I can’t help but wonder if we aren’t a lot like Israel in our day and age.  While we’ve been dealing with a great recession—and I don’t want to downplay the hardships faced by some of our sisters and brothers during the last few years of economic difficulty and uncertainty—most of us still have been blessed with a great deal.  Sometimes we have a tendency, like the Israelites, to make our faith solely about our worship attendance: if we make it to church for communion on any given Sunday then we’re in the clear with God and can go on with our lives without a second thought for the rest of the week.

But God wants so much more.  God desires a relationship.  The Lord wants us, like the people of Israel, to see the world from God’s vantage point.  Because God does see the ones impacted by the recession, and the ones who don’t have enough food, or who can’t get clean water.  God cares and wants his followers to care as well.

I want to strongly recommend a book to you, it’s written by Rob Bell and called Jesus Wants to Save Christians.  On the back cover he writes, “There is a church in our area that recently added an addition to their building which cost more that $20 million.  Our local newspaper [in Grand Rapids] ran a front-page story not too long ago revealing that one in five people in our city lives in poverty.  This is a book about those two numbers.”

Here’s an excerpt for you:

One billion people in the word do not have access to clean water, while the average American uses four hundred to six hundred liters of water a day.   Every seven seconds, somewhere in the world a child under age 5 dies of hunger, while Americans throw away 14% of the food we purchase.

Nearly one billion people in the world live on less than one American dollar a day.  Another 2.5 billion people in the world live on less than two American dollars a day.  More than half the world lives on less than two dollars a day, while the average American teenage spends nearly $150 a week.

Forty percent of people in the world lack basic sanitation, while forty-nine million diapers are used and thrown away in America every day.  1.6 billion people in the world have no electricity.

Nearly 1 billion people in the world cannot read or sign their name.  Nearly one hundred million children are denied basic education. …  Four out of five American adults are high school graduates.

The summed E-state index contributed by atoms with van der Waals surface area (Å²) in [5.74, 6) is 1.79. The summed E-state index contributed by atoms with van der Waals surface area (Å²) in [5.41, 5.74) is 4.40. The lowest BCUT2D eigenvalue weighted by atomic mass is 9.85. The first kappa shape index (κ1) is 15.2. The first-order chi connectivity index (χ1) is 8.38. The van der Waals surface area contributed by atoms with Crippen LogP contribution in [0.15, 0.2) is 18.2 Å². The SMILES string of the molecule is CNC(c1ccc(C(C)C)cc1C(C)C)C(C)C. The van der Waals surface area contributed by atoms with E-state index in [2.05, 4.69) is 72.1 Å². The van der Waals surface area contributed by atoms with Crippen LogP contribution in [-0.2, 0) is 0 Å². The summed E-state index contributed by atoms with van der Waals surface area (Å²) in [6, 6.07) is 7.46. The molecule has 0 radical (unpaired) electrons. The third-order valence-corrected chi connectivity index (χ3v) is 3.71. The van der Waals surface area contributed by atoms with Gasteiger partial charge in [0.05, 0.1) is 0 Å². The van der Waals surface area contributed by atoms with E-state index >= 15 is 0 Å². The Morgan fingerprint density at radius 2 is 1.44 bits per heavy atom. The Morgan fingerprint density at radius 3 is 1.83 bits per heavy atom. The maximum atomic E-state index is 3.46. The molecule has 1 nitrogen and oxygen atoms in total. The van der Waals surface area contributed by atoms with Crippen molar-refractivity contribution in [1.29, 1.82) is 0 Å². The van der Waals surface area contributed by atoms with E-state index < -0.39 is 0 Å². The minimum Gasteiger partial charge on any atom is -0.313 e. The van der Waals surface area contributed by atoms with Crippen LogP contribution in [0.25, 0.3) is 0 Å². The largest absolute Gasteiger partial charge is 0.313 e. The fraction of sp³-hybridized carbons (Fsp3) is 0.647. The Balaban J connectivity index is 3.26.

Americans spend more annually on trash bags than nearly half the world does on all goods.[1]

In addition to these unbelievable truths, Bell give us these tidbits to chew on a few pages later:  “The US accounts for 48% of global military spending.  Less than 5% of the world’s population purchases nearly half of the world’s weapons.  In 2008, the US spent more on defense than the next forty-five countries combined.  The US spends more on defense than on all other discretionary parts of the federal budget combined.”[2]

If God were laying out a case against us, there’d unfortunately be a lot of evidence.   And sometimes when a case like this is mounted against us we want to respond like Israel, we feel so guilty that we don’t know how to dig ourselves out of the hole.  “How can I stand up before God, and show proper respect to the high God?  Should I bring an armload of offerings?  Would God be moved if I sacrificed my firstborn child, my precious baby, to cancel my sin?”[3] Like Israel, our focus goes to how we make it up to God when faced with our failings.  We think maybe if we do more, we can somehow make amends.

And yet that’s not the response God is looking for.  Listen to the words from Micah again from the Message Bible, “But [the Lord] has already made plain how to live, what to do, what God is looking for in men and women. It’s quite simple: Do what is fair and just to your neighbor, be compassionate and loyal in your love, and don’t take yourself too seriously—take God seriously.”

That’s our call, as followers of the living God.  In the weeks ahead we’ll be talking more about how to put these three requirements from God in to place in our lives, but  in the meantime, I think it means this: We are called to be the Body of Christ.  To be, as Rob Bell puts it, people who have committed themselves to being a certain way in the world.  “Our destiny, our future, and our joy” he writes, “are in the Eucharist, using whatever blessing we’ve received, whatever resources, talents, skills and passions God has given us, to make the world a better place.”[4]

How is God calling us to share our gifts with the world and to deepen our connection with God?  Will we open ourselves both to God’s evidence of our failings and also to God’s deep mercy and desire for us to be so much more?  I hope that we will, and trust that, if we do, God will have the case against us thrown out.


[1] Rob Bell and Don Golden.  Jesus Wants to Save Christians. Zondervan, 2008.  122-23.

[2] Rob Bell, Jesus Wants to Save Christians, pgs. 127-8.

[3] Language from the Message Bible (Micah 6:6-7).

[4] Bell, 163.

 

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I mentioned a book by Rob Bell this past week in my sermon, Jesus Wants to Save Christians: A Manifesto for the Church in Exile.  It’s actually by Rob and Don Golden.  Both these guys are tremendous pastors and also have a real heart for the life God is calling us into.  It’s a tremendous and thought provoking and very challenging book.  Where Rob and Don end up is on how we, as the Body of Christ, can be a Eucharist for the world.  I won’t say much more than that, except that it is well worth the read (and you can get it through the Central Mass Libraries if you want to check it out).